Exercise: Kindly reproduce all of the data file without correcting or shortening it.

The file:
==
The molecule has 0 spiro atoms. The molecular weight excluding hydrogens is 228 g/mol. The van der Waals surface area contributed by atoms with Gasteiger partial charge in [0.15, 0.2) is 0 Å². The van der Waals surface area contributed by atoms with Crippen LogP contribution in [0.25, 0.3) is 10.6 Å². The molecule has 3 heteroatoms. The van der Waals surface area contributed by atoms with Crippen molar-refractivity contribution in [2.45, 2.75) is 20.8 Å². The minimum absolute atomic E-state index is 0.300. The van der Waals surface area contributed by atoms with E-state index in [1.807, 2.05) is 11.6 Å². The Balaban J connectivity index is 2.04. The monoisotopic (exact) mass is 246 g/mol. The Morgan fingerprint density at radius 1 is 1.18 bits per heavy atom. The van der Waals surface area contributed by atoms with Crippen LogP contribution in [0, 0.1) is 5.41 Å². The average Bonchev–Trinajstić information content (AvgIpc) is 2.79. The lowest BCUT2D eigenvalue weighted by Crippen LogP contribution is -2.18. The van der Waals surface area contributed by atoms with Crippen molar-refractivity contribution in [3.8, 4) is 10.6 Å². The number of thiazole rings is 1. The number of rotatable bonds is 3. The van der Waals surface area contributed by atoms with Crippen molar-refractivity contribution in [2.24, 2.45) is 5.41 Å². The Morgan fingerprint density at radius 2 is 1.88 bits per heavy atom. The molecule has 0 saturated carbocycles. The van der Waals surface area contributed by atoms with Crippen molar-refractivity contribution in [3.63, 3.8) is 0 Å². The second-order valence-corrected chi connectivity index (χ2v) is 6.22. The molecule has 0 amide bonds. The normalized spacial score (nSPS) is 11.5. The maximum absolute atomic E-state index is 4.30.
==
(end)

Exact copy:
The molecule has 0 spiro atoms. The molecular weight excluding hydrogens is 228 g/mol. The van der Waals surface area contributed by atoms with Gasteiger partial charge in [0.15, 0.2) is 0 Å². The van der Waals surface area contributed by atoms with Crippen LogP contribution in [0.25, 0.3) is 10.6 Å². The molecule has 3 heteroatoms. The van der Waals surface area contributed by atoms with Crippen molar-refractivity contribution in [2.45, 2.75) is 20.8 Å². The minimum absolute atomic E-state index is 0.300. The van der Waals surface area contributed by atoms with E-state index in [1.807, 2.05) is 11.6 Å². The Balaban J connectivity index is 2.04. The monoisotopic (exact) mass is 246 g/mol. The Morgan fingerprint density at radius 1 is 1.18 bits per heavy atom. The van der Waals surface area contributed by atoms with Crippen LogP contribution in [0, 0.1) is 5.41 Å². The average Bonchev–Trinajstić information content (AvgIpc) is 2.79. The lowest BCUT2D eigenvalue weighted by Crippen LogP contribution is -2.18. The van der Waals surface area contributed by atoms with Crippen molar-refractivity contribution in [3.8, 4) is 10.6 Å². The number of thiazole rings is 1. The number of rotatable bonds is 3. The van der Waals surface area contributed by atoms with Crippen molar-refractivity contribution in [2.24, 2.45) is 5.41 Å². The Morgan fingerprint density at radius 2 is 1.88 bits per heavy atom. The molecule has 0 saturated carbocycles. The van der Waals surface area contributed by atoms with Crippen molar-refractivity contribution in [3.63, 3.8) is 0 Å². The second-order valence-corrected chi connectivity index (χ2v) is 6.22. The molecule has 0 amide bonds. The normalized spacial score (nSPS) is 11.5. The maximum absolute atomic E-state index is 4.30.